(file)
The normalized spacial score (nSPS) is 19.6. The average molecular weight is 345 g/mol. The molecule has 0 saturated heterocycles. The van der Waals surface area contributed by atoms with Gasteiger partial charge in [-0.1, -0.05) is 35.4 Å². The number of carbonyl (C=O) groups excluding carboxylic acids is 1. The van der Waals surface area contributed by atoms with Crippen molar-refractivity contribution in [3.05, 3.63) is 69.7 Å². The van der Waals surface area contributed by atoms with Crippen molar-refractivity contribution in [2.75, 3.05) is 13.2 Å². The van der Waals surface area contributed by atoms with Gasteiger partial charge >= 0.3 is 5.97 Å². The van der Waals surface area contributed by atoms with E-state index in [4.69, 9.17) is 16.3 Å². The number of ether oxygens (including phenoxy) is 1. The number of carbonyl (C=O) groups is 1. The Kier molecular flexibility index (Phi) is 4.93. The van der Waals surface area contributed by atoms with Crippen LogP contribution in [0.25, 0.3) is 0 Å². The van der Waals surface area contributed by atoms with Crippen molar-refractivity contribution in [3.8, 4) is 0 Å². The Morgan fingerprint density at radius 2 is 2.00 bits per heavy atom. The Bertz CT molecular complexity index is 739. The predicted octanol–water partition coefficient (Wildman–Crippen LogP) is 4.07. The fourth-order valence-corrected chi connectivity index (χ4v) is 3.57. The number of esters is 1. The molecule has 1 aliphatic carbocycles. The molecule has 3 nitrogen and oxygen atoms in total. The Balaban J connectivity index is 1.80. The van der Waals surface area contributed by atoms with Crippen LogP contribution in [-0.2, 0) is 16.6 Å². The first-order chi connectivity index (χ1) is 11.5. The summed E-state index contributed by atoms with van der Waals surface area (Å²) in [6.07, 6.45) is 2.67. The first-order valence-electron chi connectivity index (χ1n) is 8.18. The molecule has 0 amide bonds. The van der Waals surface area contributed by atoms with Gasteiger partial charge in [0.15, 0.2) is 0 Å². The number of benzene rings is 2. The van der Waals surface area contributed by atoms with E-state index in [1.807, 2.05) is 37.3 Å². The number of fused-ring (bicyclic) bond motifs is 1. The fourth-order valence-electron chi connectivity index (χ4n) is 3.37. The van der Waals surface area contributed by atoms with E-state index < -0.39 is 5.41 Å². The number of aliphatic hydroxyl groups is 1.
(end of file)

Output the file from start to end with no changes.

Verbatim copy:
The normalized spacial score (nSPS) is 19.6. The average molecular weight is 345 g/mol. The molecule has 0 saturated heterocycles. The van der Waals surface area contributed by atoms with Gasteiger partial charge in [-0.1, -0.05) is 35.4 Å². The number of carbonyl (C=O) groups excluding carboxylic acids is 1. The van der Waals surface area contributed by atoms with Crippen molar-refractivity contribution in [3.05, 3.63) is 69.7 Å². The van der Waals surface area contributed by atoms with Crippen molar-refractivity contribution in [2.75, 3.05) is 13.2 Å². The van der Waals surface area contributed by atoms with Gasteiger partial charge >= 0.3 is 5.97 Å². The van der Waals surface area contributed by atoms with E-state index in [4.69, 9.17) is 16.3 Å². The number of ether oxygens (including phenoxy) is 1. The number of carbonyl (C=O) groups is 1. The Kier molecular flexibility index (Phi) is 4.93. The van der Waals surface area contributed by atoms with Crippen LogP contribution in [0.25, 0.3) is 0 Å². The van der Waals surface area contributed by atoms with Crippen molar-refractivity contribution in [3.8, 4) is 0 Å². The Morgan fingerprint density at radius 2 is 2.00 bits per heavy atom. The Bertz CT molecular complexity index is 739. The predicted octanol–water partition coefficient (Wildman–Crippen LogP) is 4.07. The fourth-order valence-corrected chi connectivity index (χ4v) is 3.57. The number of esters is 1. The molecule has 1 aliphatic carbocycles. The molecule has 3 nitrogen and oxygen atoms in total. The Balaban J connectivity index is 1.80. The van der Waals surface area contributed by atoms with Crippen LogP contribution in [-0.2, 0) is 16.6 Å². The first-order chi connectivity index (χ1) is 11.5. The summed E-state index contributed by atoms with van der Waals surface area (Å²) in [6.07, 6.45) is 2.67. The first-order valence-electron chi connectivity index (χ1n) is 8.18. The molecule has 0 amide bonds. The van der Waals surface area contributed by atoms with Gasteiger partial charge in [0.15, 0.2) is 0 Å². The number of benzene rings is 2. The van der Waals surface area contributed by atoms with E-state index in [1.807, 2.05) is 37.3 Å². The number of fused-ring (bicyclic) bond motifs is 1. The fourth-order valence-electron chi connectivity index (χ4n) is 3.37. The van der Waals surface area contributed by atoms with E-state index < -0.39 is 5.41 Å². The number of aliphatic hydroxyl groups is 1.